The opinion of the court was delivered by: Johnson, Senior District Judge
Presently before the Court is a motion by defendant Alphonse T. Persico ("Persico") for leave to conduct further inquiry into the pending employment application of Elliot F. Kaye, Esq. (the "Law Clerk"), current law clerk to this Court and the law clerk presently assigned to this case, for the position of Assistant United States Attorney with the United States Attorney's Office for the Eastern District of New York (the "USAO"), as well the alleged appearance of impropriety created thereby. For the reasons stated below, Persico's motion is denied.
On March 2, 2006, a grand jury in the Eastern District of New York returned a superseding indictment charging Persico and John J. DeRoss with one count of murder in aid of racketeering, in connection with the murder of an individual named William Cutolo, Sr. ("Cutolo"), three counts relating to the attempted murder of an individual named Joseph Campanella ("Campanella"), and two counts of witness tampering. The superseding indictment also charged Carmine DeRoss, III with the same three crimes related to the attempted murder of Campanella.
In a letter dated August 21, 2006, Persico advised the Court that he had obtained information suggesting that the Law Clerk submitted an application for employment to the USAO and, accordingly, requested leave to examine the veracity of this information and its potential implications. (See Docket No. 04 CR 911, Entry 272.) In support of his motion, Persico specifically argues that the Law Clerk's application to the USAO creates, at a minimum, an appearance of partiality that warrants further judicial inquiry. Although not explicitly requesting the Court's or the Law Clerk's recusal, Persico makes clear his desire to confirm the date on which the Law Clerk submitted his application for employment. After receiving information regarding that date, Persico also states that he will then determine whether to move for reconsideration of all prior rulings in which the Law Clerk participated or request that the Court (or the Law Clerk) be recused from this case entirely.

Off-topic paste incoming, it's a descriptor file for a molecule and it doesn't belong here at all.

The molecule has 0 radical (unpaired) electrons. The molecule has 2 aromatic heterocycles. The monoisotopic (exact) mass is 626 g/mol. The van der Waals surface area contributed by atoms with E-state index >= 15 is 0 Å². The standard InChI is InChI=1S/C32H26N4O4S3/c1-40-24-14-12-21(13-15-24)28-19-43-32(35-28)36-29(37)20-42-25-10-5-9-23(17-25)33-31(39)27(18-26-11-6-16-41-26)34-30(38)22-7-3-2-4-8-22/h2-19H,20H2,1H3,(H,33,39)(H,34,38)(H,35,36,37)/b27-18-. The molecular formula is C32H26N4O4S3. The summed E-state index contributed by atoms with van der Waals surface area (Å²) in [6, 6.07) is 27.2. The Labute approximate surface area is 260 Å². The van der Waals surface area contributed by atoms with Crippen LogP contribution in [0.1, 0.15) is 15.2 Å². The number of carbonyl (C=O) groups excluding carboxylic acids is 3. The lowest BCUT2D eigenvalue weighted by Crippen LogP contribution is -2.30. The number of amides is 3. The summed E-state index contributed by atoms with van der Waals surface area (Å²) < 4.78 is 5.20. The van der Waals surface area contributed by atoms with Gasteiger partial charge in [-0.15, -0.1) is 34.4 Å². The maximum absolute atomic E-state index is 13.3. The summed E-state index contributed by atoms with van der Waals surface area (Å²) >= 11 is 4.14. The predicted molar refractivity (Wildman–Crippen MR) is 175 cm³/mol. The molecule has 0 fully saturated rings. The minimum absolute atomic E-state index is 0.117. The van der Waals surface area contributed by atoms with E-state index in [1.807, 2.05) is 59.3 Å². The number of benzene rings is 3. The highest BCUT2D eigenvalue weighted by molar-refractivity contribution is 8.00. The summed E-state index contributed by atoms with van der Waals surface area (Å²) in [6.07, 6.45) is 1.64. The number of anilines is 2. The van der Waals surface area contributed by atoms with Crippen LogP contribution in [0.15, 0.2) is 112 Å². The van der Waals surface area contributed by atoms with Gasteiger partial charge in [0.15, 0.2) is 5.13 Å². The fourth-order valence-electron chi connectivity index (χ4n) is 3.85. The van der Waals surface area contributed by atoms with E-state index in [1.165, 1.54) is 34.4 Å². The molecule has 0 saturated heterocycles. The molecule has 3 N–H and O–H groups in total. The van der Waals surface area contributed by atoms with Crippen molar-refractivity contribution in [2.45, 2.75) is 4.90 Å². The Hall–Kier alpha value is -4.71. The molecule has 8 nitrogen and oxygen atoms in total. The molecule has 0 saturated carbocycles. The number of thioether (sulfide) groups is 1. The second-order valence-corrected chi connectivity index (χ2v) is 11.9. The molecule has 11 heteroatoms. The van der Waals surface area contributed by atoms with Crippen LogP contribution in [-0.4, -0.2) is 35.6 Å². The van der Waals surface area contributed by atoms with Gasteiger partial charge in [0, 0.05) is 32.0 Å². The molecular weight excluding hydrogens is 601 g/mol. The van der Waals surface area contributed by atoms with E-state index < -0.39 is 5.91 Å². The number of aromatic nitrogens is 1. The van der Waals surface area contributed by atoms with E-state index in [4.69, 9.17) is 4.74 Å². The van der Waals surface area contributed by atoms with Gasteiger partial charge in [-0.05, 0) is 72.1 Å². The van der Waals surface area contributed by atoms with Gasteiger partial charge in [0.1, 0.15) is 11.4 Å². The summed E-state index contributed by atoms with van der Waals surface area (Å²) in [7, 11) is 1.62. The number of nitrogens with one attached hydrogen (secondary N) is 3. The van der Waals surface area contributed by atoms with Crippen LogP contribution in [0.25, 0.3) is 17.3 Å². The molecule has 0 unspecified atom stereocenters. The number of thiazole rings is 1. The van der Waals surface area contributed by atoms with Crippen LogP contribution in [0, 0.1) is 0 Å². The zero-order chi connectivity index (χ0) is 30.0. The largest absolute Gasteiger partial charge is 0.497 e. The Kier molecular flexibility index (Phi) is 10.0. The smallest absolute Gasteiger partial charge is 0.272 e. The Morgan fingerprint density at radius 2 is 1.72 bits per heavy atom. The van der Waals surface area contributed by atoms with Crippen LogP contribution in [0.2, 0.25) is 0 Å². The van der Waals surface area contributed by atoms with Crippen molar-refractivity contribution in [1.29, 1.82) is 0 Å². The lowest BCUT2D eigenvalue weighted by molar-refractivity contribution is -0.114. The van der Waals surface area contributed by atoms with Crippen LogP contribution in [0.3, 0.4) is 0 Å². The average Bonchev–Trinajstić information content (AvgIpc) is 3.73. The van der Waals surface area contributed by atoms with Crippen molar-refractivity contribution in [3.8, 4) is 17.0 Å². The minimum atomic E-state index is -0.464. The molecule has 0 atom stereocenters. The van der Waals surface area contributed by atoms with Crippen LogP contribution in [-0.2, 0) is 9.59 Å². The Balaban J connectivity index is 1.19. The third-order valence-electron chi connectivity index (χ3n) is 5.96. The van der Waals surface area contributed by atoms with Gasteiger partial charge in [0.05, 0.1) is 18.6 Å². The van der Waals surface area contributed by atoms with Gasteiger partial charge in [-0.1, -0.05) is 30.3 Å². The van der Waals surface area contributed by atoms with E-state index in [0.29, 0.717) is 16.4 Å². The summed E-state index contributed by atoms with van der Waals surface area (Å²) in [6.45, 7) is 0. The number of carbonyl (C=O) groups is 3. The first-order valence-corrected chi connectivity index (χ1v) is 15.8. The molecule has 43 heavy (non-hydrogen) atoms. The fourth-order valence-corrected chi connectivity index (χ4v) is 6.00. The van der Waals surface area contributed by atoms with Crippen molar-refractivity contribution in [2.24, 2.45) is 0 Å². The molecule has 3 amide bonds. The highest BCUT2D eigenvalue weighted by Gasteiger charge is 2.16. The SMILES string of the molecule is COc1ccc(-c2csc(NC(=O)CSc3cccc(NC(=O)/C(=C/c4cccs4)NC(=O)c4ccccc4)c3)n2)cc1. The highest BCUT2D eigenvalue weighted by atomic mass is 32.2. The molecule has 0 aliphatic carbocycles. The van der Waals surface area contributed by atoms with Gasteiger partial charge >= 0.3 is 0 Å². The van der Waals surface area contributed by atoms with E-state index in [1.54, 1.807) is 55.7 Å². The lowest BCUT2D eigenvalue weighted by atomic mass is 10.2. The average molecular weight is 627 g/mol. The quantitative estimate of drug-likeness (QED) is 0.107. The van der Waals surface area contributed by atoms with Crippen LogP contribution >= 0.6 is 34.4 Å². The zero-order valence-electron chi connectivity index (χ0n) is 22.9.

A judge is required to recuse himself or herself "in any proceeding in which his [or her] impartiality might reasonably be questioned." 28 U.S.C. § 455(a).*fn2 The Supreme Court has made clear that "[t]he goal of section 445(a) is to avoid even the appearance of partiality." Liljeberg v. Health Servs. Acquisition Corp., 486 U.S. 847, 860 (1988). Accordingly, the relevant recusal inquiry for a court is not limited to a determination of its actual bias, but is whether a "reasonable member of the public at large, aware of all the facts, might fairly question the Court's impartiality." United States v. Ferguson, 550 F. Supp. 1256, 1260 (S.D.N.Y. 1982); see also United States v. Bayless, 201 F.3d 116, 126 (2d Cir. 2000). Courts of appeals review a district court's denial of a motion for recusal under section 455(a) for abuse of discretion. United States v. Giordano, 442 F.3d 30, 48 (2d Cir. 2006) (citation omitted).